- Electric Mobility: India has been proactive in fostering electric mobility as an alternative to fossil fuel-powered transportation. The National Electric Mobility Mission Plan (NEMMP) and Faster Adoption and Manufacturing of Hybrid and Electric Vehicles (FAME) schemes incentivize the production and adoption of electric vehicles. These efforts not only reduce greenhouse gas emissions but also improve air quality in urban areas.
- Green Finance Initiatives: To bolster investments in renewable energy projects, India has established various green finance initiatives. The issuance of Green Bonds and the creation of funds dedicated to renewable energy projects demonstrate the government’s commitment to providing financial support for green initiatives.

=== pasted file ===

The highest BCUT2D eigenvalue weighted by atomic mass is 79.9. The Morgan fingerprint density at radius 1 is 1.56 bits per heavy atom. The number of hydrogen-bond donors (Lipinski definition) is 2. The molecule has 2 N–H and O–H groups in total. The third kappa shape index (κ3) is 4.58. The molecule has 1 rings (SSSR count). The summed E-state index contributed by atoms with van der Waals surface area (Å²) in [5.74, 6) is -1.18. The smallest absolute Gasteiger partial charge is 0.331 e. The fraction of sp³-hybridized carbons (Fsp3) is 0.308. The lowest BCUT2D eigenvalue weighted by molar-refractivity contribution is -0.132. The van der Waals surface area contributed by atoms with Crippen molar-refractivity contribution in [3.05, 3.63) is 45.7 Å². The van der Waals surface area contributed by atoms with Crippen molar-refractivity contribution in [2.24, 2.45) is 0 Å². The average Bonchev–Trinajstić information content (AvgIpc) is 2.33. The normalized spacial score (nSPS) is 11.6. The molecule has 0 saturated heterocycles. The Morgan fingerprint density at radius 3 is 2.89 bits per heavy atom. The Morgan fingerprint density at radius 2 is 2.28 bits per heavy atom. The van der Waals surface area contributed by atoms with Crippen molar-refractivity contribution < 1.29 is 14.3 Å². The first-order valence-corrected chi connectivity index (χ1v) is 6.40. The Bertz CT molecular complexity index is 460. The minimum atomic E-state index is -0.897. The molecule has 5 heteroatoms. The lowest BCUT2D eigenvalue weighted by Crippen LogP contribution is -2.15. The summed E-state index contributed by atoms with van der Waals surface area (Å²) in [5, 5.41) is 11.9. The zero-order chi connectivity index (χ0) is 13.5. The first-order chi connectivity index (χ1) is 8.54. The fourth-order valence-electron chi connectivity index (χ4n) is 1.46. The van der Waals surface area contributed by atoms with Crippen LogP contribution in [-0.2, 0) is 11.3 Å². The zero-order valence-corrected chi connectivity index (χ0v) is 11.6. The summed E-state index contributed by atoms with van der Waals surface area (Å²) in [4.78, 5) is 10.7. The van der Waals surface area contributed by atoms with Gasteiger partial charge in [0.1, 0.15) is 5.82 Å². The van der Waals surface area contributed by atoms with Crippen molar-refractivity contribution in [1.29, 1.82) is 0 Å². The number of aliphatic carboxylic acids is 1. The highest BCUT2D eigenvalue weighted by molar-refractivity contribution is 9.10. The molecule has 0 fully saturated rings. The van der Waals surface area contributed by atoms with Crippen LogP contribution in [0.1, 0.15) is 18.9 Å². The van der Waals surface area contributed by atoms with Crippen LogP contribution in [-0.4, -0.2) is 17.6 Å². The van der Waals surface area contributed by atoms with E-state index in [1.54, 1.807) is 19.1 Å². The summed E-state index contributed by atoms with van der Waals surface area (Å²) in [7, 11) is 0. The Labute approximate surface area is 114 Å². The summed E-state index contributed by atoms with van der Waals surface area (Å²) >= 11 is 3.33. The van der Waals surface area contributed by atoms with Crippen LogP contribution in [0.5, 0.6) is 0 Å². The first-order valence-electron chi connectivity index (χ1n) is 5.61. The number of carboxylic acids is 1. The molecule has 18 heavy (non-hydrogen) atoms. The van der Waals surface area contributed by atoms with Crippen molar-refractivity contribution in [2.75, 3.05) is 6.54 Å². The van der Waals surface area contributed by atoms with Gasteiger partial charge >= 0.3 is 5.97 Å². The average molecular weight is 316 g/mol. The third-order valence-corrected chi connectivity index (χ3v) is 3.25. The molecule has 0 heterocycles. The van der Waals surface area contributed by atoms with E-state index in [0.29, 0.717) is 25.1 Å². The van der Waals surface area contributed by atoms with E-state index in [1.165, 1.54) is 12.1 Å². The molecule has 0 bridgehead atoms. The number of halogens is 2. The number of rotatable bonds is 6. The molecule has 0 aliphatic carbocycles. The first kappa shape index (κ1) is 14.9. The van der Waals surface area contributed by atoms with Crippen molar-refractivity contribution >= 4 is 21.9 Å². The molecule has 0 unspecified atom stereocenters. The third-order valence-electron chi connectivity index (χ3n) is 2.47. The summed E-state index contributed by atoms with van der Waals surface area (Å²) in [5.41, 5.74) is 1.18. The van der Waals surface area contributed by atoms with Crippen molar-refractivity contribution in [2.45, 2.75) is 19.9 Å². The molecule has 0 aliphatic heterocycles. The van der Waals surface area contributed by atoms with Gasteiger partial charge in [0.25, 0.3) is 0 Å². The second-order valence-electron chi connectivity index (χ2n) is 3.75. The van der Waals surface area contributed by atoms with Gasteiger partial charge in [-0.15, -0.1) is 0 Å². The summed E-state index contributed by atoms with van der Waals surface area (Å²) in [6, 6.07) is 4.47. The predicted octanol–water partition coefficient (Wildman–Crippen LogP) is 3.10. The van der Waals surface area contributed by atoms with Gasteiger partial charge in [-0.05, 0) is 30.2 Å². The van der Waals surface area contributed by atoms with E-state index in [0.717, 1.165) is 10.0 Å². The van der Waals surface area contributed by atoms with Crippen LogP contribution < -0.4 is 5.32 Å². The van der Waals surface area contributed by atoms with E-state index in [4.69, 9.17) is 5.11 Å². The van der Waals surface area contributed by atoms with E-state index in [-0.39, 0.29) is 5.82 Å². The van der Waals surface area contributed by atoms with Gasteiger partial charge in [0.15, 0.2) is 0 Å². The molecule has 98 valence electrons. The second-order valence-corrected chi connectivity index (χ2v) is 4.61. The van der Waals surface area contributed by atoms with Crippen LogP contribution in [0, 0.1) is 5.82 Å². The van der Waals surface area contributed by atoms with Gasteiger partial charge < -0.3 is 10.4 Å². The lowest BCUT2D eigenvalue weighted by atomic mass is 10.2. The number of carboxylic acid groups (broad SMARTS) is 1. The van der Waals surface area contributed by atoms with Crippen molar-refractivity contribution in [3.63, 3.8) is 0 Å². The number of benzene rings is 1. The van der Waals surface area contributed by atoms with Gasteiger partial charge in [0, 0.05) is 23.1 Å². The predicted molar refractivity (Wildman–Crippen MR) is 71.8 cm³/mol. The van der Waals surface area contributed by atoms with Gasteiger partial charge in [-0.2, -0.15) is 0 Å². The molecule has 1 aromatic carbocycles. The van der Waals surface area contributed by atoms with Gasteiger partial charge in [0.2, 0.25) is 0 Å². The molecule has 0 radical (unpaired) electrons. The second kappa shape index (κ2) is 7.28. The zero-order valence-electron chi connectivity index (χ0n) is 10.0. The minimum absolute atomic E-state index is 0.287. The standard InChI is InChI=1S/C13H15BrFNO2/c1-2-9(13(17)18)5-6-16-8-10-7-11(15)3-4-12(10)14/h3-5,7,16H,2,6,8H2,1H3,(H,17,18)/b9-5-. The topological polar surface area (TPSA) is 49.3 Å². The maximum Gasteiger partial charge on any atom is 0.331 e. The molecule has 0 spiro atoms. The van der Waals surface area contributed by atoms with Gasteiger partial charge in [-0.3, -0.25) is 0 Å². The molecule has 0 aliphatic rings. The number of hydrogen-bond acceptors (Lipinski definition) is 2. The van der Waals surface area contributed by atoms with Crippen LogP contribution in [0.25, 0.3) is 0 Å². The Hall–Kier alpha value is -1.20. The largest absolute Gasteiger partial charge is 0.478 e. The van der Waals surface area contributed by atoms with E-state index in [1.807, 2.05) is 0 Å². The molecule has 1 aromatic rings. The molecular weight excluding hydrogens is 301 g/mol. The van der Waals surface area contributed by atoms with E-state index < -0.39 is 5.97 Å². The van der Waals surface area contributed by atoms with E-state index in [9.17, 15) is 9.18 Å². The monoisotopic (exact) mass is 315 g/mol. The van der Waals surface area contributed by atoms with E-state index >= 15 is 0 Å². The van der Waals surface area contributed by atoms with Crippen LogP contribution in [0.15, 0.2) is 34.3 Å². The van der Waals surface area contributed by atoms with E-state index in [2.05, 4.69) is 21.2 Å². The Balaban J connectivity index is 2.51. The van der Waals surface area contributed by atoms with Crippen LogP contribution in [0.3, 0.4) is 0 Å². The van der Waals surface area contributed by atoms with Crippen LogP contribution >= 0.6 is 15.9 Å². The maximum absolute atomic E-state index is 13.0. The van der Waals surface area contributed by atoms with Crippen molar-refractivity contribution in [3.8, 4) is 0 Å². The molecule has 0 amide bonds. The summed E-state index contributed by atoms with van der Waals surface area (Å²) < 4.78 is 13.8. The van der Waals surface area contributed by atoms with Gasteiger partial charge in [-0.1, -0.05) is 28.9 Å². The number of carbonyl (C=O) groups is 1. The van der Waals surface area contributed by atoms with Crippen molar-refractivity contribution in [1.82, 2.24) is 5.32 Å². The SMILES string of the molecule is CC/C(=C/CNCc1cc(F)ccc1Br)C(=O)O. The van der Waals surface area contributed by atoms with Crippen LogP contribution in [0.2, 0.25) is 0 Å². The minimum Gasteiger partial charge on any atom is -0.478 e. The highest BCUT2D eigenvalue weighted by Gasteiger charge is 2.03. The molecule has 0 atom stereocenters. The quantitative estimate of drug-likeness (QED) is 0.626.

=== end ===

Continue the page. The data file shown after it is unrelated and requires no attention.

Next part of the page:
Global Influence: India as a Beacon of Hope
India’s proactive approach to green energy and its commitment to international collaborations have positioned the nation as a beacon of hope in the global fight against climate change. As a developing country with immense growth potential, India’s dedication to sustainable practices sends a powerful message to the world: environmental responsibility and economic progress can go hand in hand. India recognizes that global cooperation is vital in addressing climate change. Initiatives like the International Solar Alliance (ISA), launched jointly with France, aim to promote solar energy deployment in solar-rich regions and strengthen partnerships between countries to tackle climate challenges collectively.